I am not a dancer.
In fact, I am a pretty terrible dancer. Uncoordinated, having absolutely no idea how to manage my strangely disproportionate limbs.
Once, as part of my four-year stint as a high school actress, I had to learn how to waltz – and believe me, it was painful for the choreographer (also my best friend at the time) to explain and demonstrate the steps in a way I could possibly understand. My partner, although very kind and talented himself, didn’t help matters by being roughly half my size, and I’m fairly sure the audience laughed audibly when he had to “lift” me in our first scene.
You would never know, watching the DVD of that performance, how much I had struggled. Onscreen, my dancing looks polished and precise, although certainly not professional quality. But by the time the curtain rose on opening night, I had gone from a hopeless tangled mess of body parts to a reasonable semblance of a graceful human being.
Two years before, I had enrolled in a lifeguarding course at the summer camp I’d been attending since I was nine, without the faintest idea of how to swim. The first day our group was instructed to “try a few laps,” I collapsed halfway through a valiant adaptation of the doggie paddle. But by the seventh week, I had passed every single test required by the American Red Cross with flying colors.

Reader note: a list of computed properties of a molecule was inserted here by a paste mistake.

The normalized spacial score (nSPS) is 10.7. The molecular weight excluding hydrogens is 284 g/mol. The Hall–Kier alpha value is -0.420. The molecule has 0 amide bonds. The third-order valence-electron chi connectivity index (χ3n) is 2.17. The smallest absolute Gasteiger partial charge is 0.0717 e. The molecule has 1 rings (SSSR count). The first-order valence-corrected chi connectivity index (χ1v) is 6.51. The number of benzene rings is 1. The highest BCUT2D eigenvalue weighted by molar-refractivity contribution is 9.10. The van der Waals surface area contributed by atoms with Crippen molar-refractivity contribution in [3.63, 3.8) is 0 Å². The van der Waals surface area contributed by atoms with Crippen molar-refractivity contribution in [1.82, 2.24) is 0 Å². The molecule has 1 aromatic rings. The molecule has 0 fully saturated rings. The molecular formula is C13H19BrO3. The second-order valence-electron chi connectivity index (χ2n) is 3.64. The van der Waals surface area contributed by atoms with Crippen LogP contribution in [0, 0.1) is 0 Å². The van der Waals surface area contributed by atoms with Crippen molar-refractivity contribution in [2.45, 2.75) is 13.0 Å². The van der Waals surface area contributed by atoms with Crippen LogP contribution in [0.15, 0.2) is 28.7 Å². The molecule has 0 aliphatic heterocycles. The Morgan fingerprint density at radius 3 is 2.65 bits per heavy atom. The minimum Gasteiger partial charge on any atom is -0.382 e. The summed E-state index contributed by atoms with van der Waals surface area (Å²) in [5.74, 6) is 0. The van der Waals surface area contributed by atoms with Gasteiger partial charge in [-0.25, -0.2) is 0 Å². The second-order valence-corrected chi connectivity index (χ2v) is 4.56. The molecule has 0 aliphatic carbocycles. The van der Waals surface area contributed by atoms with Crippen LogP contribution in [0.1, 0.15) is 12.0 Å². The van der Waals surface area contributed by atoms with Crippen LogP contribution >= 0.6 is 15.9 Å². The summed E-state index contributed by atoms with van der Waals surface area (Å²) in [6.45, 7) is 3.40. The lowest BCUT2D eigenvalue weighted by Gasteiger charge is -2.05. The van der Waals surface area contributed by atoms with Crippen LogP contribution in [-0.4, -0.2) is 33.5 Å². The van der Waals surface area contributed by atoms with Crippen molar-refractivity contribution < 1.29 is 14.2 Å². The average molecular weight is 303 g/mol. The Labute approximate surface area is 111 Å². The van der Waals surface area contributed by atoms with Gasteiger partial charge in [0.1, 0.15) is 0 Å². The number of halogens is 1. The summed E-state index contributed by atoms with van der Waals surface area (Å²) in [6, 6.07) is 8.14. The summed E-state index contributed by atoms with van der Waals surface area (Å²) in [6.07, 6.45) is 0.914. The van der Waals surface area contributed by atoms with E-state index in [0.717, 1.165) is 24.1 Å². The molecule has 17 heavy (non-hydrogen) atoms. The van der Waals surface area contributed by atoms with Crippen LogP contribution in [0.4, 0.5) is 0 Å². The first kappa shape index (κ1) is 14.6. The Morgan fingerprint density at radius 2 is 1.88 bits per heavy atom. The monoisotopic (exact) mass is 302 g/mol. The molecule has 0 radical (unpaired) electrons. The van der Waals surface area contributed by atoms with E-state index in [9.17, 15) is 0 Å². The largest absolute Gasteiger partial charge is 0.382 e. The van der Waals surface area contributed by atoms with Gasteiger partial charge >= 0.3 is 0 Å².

I mean, I’m never going to be a world-renowned dancer or a champion swimmer. I gave up my Broadway dreams the moment I realized I didn’t even know how to do a piqué turn, and I’ve been beaten in a breaststroke race by a seven-year-old to whom I was supposed to be teaching lessons (needless to say, that kid passed lessons a few weeks early). It really is quite sad, because I would love nothing more than to star in a musical’s national tour – I just know, self-pity aside, that I simply do not have the talent and experience to be successful.
Initially, what I took that to mean was that I should find a new hobby. I have not stepped on a stage since high school for that reason, because I thought I would be happier if I invested my time in something I could actually succeed at. But watching my little brother light the stage for a huge company of performers (some talented and some mediocre), I realized that when I took my final bow, I left behind a part of me. The fearless part. The part that contained passion and drive and openness to connection. To an extent, the part that was truly confident.
I want that part back.